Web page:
Nick Patterson

Staff Spotlight: Taking Control

If you haven’t met Nick Patterson and seen him across the way, you would notice a friendly smile. Generally having a chat and laughing (or crying) about his beloved Liverpool FC and his two (soon to be three) young boys at home, Nick credits his drive and passion to his family and love of a healthy lifestyle.

As the Export Control Manager at Naval Group Australia, Nick takes on a role that is as mysterious as it is important.  

Can you please briefly explain your role and responsibilities at Naval Group Australia?

It’s a good question. If you are new to the Defence environment you might have no idea what Export Control is, but it is vital to the program as we are dealing with a strategic military platform across multiple borders. We are dealing with France for the design and build, the United States for the Combat System and various other countries for the sourcing of shipyard construction equipment. At the time we are also ensuring sovereign capability in those jurisdictions is protected and leveraging off them to bring that capability to Australia for generations to come.

The Export Control function supports the business ensuring compliance under varying sets of legislation which extends over countries.

The export control stream of the business is responsible for compliance against domestic and international export control laws and regulations. Specifically, export controls prevent sensitive military and dual use technology from being exported to any countries or end-users that may use that technology for activities that contradict the national interests of Australia, France, the US and any country in which that technology was developed.

At the program level its really all about ensuring compliance against the various export control jurisdictions that apply by ensuring export licenses and agreements are in place, controlling and monitoring the receipt, export, transfer, re-transfer and re-export of controlled items  and establishing the effective systems, controls and tools are in place to hold and protect controlled goods and technology.

What do you enjoy most about your role?

I have worked with export controls my entire career and been in the dedicated Export Control position now for four years (five months at Naval Group Australia). It is the problem solving that I really enjoy. The fact you get to come to work each day and contribute to a program like this, it is simply just really cool stuff.

Previously I have worked on the Air Warfare Destroyer, Classic Hornets, Super Hornets, The Lead in Fighters, Wedge Tail aircraft, Space systems, Radars. To be part of projects that have big budgets, support the enforcement and maintenance of Australian sovereign interests and go bang – what’s not to love!

How did you get into a career in Export Control?

You don’t go to University and study Export Control, but it is a really fascinating field, especially in defence. 

I completed a Degree in International Studies and International Business at University and secured a role in defence after completing my Degree. At that time I didn’t even know export control existed, not many do, but when you commence with defence, export control is ingrained in you from the very beginning. I was very involved with international agreements and compliance, which really opened my eyes to the importance of export control.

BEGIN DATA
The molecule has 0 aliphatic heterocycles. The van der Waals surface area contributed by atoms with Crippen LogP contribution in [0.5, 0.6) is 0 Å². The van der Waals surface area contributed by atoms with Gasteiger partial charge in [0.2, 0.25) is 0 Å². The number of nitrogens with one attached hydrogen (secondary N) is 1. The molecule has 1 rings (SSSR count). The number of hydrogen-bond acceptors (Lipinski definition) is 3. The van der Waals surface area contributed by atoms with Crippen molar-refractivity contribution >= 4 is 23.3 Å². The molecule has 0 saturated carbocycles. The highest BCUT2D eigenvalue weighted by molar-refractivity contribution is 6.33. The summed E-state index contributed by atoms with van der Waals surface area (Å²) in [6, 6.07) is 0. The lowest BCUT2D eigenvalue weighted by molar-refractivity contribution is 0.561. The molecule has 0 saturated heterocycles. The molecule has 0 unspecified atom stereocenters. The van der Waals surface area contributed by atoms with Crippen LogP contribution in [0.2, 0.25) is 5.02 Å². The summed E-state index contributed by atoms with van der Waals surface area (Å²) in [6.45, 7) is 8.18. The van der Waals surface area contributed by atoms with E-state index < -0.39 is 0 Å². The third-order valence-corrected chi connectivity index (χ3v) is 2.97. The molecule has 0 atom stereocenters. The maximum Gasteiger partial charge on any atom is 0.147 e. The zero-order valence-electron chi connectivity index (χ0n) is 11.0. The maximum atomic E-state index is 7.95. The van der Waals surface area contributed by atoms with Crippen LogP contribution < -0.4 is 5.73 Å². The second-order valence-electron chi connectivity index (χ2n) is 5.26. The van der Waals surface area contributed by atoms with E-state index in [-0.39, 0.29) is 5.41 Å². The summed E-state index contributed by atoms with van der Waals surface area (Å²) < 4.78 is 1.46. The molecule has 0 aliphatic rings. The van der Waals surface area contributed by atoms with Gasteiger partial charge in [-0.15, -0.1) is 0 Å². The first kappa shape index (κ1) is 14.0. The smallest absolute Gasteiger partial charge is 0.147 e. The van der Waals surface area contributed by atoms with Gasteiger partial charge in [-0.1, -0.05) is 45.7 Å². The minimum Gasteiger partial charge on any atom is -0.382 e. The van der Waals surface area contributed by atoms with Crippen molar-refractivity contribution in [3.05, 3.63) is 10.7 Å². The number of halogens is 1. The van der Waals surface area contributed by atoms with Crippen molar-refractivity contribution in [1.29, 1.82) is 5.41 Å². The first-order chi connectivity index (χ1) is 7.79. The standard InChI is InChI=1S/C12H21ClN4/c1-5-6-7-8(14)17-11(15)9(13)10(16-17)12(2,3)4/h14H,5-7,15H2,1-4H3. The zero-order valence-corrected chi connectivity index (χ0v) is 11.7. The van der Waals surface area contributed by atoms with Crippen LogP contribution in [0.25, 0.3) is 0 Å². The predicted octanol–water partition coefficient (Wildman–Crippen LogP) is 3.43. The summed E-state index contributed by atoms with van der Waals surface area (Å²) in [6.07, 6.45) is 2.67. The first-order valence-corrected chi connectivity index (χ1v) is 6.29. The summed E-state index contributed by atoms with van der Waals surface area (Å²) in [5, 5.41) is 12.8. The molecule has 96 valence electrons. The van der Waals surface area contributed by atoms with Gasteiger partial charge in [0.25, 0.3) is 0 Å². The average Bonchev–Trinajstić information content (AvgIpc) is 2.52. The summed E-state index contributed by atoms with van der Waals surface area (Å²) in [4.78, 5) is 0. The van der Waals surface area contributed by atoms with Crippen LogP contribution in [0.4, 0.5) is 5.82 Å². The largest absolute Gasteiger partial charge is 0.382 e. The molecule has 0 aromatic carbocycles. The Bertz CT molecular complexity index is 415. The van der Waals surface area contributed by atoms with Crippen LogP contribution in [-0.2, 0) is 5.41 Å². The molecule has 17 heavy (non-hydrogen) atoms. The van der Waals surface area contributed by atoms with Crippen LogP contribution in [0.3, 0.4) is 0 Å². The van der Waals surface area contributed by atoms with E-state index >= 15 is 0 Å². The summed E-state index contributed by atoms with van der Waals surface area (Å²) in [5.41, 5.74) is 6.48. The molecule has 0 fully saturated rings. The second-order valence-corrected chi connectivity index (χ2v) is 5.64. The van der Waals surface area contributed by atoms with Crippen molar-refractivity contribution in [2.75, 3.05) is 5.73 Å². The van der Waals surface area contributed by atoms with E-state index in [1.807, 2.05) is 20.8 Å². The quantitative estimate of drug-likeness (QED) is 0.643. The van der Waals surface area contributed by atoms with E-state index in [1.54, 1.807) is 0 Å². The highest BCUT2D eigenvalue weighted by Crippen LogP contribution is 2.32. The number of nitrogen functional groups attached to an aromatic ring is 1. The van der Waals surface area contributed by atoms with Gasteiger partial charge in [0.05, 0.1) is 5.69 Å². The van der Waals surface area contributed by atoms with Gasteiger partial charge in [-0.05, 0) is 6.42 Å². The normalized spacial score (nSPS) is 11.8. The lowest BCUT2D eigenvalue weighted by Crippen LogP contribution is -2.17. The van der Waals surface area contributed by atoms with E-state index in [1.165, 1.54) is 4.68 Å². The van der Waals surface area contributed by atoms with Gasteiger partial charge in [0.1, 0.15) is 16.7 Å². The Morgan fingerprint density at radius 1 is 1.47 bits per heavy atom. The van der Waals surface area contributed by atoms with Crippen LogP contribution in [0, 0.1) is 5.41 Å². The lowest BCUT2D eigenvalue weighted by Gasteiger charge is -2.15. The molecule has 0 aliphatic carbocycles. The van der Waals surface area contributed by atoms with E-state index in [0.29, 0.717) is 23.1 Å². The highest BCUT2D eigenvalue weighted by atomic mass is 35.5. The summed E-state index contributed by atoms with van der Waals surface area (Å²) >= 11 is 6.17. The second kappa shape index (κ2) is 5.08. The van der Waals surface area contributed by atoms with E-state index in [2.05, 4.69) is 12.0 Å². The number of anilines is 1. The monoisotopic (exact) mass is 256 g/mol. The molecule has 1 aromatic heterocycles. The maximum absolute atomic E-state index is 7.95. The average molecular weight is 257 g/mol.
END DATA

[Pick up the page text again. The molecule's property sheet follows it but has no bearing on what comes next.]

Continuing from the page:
What has been the most surprising thing you have found about your role and/or working at Naval Group Australia?

I have been pleasantly surprised with the willingness from France to integrate me into their team and to come to me for advice on Australian and US controls.

I assumed coming into this program that with such a strategically important French capability there may have been reluctance from France to share information. The truth of the matter is exactly the opposite for me. My French colleagues have welcomed me into their team with lots of information sharing, weekly meetings and frequent visits to France and Australia. The level of enthusiasm and support from the French team for me to be engaged and provide specialist advice is a credit to the respect and trust held by both parties so far in the program.

What has been your top career highlight to date?

It really sounds corny, but for me the Future Submarine Program is a continual highlight. The reason I accepted the role with Naval Group Australia is because it was a blank page which was equal parts scary and equal parts exciting.

You will never get this opportunity in defence to walk into a program this big and be able to write the export control framework the way you want it. Every experience I have had in my career, I get to apply here. All the things I did not like, or that did not work, I get to change for the better. Plus, I have got backing from everyone – the CEO, my direct Manager the Board and France. They all really get and understand the importance of compliance against export control. 

What has been a major challenge in your career and how did you overcome it?

Paperwork. I hate it (which might sound contradictory to those who have worked with Export Controls in Defence!). I really dislike unnecessary paperwork and will be focusing on implementing tools in Naval Group Australia that will fix this.

Another challenge, and part of my core role, is supporting the integration of the US Combat System into the French platform and protecting French and Australian sovereignty whilst ensuring compliance against US export controls. Developing a strategy for Naval Group Australia and educating this across the board to my French and Australian counterparts will be vital to program success.